(Editor's Note: Special thanks to Morrison Lee for permission to post his article here. We offer this material as a brief excercise in hermeneutic education which will greatly aid in the proper interpretation of Scripture. Enjoy!)
 
The Semantics of Biblical Language
'The Sea.' A Case Study.
by Morrison Lee
 

Introduction  1) Background - Mindset Preparation

                    2) Semantics - what is semantics?

                       Meanings, especially logical relations

                    3) Method - studying with a concordance

Body            Case study - The Sea

Conclusion    The implications of semantic studies in the prophets

 

1. Background

The biblical writings are very, very old. The New Testament documents were around long before cars and long before electricity. They were old long before Australia was discovered by Cook. They were old before good King Sejong ruled Korea. They were old before the age of navigation and before man discovered oceans. They were old before Genghis Khan went forth to conquer and before the Renaissance of Europe. They were old before the Middle Ages, and already nearly 1,000 years old when Chinese culture reached its height in the Tang dynasty.

The Old Testament documents are far older. They were old in the days of Hellenistic civilization. They were old before Alexander began his mission to spread Greek culture. They were old before Socrates was ordered to drink hemlock and before Plato wrote about it. The first five books of Moses were old in 1,000 BC when Assyrian culture was at its height, when colorful winged kings adorned the walls of temples in Nineveh, its bustling capital.

The great antiquity of the biblical documents should warn us moderns against reading the bible our own modern terms. This may seem obvious, but the bible cannot be read like yesterday's newspaper. The modern world and the biblical world are thousands of years distant in time, in thought, in culture, in ideas and in geography. While it is true however that preaching the gospel is a modern living activity, and an important one for Christians, understanding the bible is a different activity, one that requires a careful study of the ancient world of the prophets by understanding the meanings of their words. This brief case study is intended to show two things:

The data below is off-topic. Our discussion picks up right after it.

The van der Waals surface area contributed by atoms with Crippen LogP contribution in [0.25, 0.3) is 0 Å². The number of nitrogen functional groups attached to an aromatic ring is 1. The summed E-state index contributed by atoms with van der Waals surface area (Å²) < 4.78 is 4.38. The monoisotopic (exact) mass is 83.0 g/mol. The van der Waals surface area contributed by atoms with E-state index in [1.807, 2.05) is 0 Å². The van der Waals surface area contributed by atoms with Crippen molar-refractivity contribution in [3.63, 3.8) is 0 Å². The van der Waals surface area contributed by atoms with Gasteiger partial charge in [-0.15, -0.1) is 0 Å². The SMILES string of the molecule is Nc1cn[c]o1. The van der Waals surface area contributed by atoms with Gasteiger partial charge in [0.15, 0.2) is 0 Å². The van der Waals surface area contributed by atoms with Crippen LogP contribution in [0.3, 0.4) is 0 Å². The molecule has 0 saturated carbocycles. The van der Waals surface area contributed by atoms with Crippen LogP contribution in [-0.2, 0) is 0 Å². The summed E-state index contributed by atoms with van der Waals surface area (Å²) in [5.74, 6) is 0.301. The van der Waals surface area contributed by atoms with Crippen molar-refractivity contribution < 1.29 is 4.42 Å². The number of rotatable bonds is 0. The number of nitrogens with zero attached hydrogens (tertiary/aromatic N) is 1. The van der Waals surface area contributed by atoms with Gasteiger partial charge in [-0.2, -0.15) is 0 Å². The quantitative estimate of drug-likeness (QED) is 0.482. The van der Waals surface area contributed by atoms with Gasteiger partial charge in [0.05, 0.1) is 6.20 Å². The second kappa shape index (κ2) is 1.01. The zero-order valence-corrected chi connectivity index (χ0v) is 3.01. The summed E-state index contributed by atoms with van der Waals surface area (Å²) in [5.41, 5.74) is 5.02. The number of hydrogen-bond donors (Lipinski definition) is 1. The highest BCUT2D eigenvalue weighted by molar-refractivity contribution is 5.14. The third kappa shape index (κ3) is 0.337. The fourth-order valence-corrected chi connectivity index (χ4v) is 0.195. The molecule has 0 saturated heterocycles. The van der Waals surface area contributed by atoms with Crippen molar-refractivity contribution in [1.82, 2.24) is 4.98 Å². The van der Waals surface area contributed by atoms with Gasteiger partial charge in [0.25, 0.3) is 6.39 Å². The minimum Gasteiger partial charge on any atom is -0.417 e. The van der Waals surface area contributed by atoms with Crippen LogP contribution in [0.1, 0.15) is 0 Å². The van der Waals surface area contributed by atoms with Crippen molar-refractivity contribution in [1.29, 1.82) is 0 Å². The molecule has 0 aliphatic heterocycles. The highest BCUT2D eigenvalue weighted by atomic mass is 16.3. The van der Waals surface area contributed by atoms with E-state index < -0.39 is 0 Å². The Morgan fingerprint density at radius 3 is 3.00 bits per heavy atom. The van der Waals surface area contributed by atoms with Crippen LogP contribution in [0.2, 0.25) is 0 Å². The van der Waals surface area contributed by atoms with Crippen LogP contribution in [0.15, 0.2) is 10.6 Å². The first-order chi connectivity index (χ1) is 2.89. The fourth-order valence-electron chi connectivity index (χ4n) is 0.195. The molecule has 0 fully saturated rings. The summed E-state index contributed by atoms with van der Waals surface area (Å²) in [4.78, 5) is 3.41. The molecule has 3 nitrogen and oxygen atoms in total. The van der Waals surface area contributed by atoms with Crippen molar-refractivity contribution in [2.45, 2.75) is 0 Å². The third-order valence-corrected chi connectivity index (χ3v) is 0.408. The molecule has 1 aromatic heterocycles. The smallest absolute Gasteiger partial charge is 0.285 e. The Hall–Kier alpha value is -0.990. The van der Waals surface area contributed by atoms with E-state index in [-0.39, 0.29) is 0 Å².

.  how to locate the biblical meanings of biblical terms

that biblical terms are not limited to a simple always-literal meaning. 

2. Meanings of Words: semantics

Semantics is the study of words and meanings, especially the logical relations between words. How does one word relate to another? What is the connection between one word and another, and how do they combine to form patterns of meaning?
 
The meaning of a word is located in the way it is used: usage makes meaning. Find out how a word is used and you find out its meaning, or meanings. Here is a simple example. How is meal related to a gym, and how are meal and gym related to brick? Consider the word ‘squash.' Squash is a fruit, as in ‘This squash tastes nice.' But squash is also a racquet sport.‘I like to play squash.'  And squash is also a verb as in, ‘His toe was squashed by a brick.' These three sentences use the same word differently, and each meaning is located in a different logical context. A semantic explanation of squash might look like this - 

            Usage                           Description                   Relation.

This ripe squash tastes nice.     

 Squash #1:                       + ripe + edible + tasty    =     food -> meal

I like to play squash at the gym.

 Squash #2:                       + game + indoor         =   sport   -> gym

His toe was squashed flat by a brick.

 Squash#3:                        + action + crush        =  flattening -> brick 

Thus in this example three unrelated things; meal, gym and brick are related to the term squash. Studying how a word is used is standard practice in lexicography. Compilers of modern dictionaries determine the meanings of words by their usage - find out how a word is used and you discover its meanings. Semantics is the discipline that explains the meanings, and especially the logical relations between words. 

3. Method - studying with a concordance

A bible concordance is a book that lists bible words and cites the places they are found. It often quotes a small piece of context. It makes finding bible terms very convenient. An exhaustive concordance shows the location of every bible term. Take for example just three occurrences of the term sea in Exodus. (King James Version) 

Sea

Moses stretch your hand over the sea         Ex 14:16, 27

Sea to go back, made the sea dry               Ex 14:21

Didst blow, the sea covered the Egyptians  Ex 15:10